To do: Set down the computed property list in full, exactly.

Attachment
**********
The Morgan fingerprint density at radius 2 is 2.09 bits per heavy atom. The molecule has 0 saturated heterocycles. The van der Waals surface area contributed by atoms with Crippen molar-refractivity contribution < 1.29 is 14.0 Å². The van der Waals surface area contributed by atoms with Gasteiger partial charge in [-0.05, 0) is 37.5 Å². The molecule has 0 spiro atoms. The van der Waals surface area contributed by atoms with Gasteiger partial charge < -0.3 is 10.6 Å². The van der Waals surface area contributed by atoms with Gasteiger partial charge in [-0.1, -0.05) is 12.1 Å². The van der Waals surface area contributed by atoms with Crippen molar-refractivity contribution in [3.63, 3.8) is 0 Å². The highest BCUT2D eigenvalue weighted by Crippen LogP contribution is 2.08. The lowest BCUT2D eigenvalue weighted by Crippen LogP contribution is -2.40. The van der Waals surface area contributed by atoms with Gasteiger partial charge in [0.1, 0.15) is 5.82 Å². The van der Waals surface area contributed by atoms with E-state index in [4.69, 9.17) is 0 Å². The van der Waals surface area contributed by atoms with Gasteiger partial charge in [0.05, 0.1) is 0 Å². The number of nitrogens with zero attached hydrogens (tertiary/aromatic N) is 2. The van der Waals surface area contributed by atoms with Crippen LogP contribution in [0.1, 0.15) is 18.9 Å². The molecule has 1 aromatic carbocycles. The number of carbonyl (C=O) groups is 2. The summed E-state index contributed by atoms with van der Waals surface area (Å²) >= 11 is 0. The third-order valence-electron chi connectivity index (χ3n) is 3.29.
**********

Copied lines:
The Morgan fingerprint density at radius 2 is 2.09 bits per heavy atom. The molecule has 0 saturated heterocycles. The van der Waals surface area contributed by atoms with Crippen molar-refractivity contribution < 1.29 is 14.0 Å². The van der Waals surface area contributed by atoms with Gasteiger partial charge in [-0.05, 0) is 37.5 Å². The molecule has 0 spiro atoms. The van der Waals surface area contributed by atoms with Gasteiger partial charge < -0.3 is 10.6 Å². The van der Waals surface area contributed by atoms with Gasteiger partial charge in [-0.1, -0.05) is 12.1 Å². The van der Waals surface area contributed by atoms with Crippen molar-refractivity contribution in [3.63, 3.8) is 0 Å². The highest BCUT2D eigenvalue weighted by Crippen LogP contribution is 2.08. The lowest BCUT2D eigenvalue weighted by Crippen LogP contribution is -2.40. The van der Waals surface area contributed by atoms with Gasteiger partial charge in [0.1, 0.15) is 5.82 Å². The van der Waals surface area contributed by atoms with E-state index in [4.69, 9.17) is 0 Å². The van der Waals surface area contributed by atoms with Gasteiger partial charge in [0.05, 0.1) is 0 Å². The number of nitrogens with zero attached hydrogens (tertiary/aromatic N) is 2. The van der Waals surface area contributed by atoms with Crippen LogP contribution in [0.1, 0.15) is 18.9 Å². The molecule has 1 aromatic carbocycles. The number of carbonyl (C=O) groups is 2. The summed E-state index contributed by atoms with van der Waals surface area (Å²) >= 11 is 0. The third-order valence-electron chi connectivity index (χ3n) is 3.29.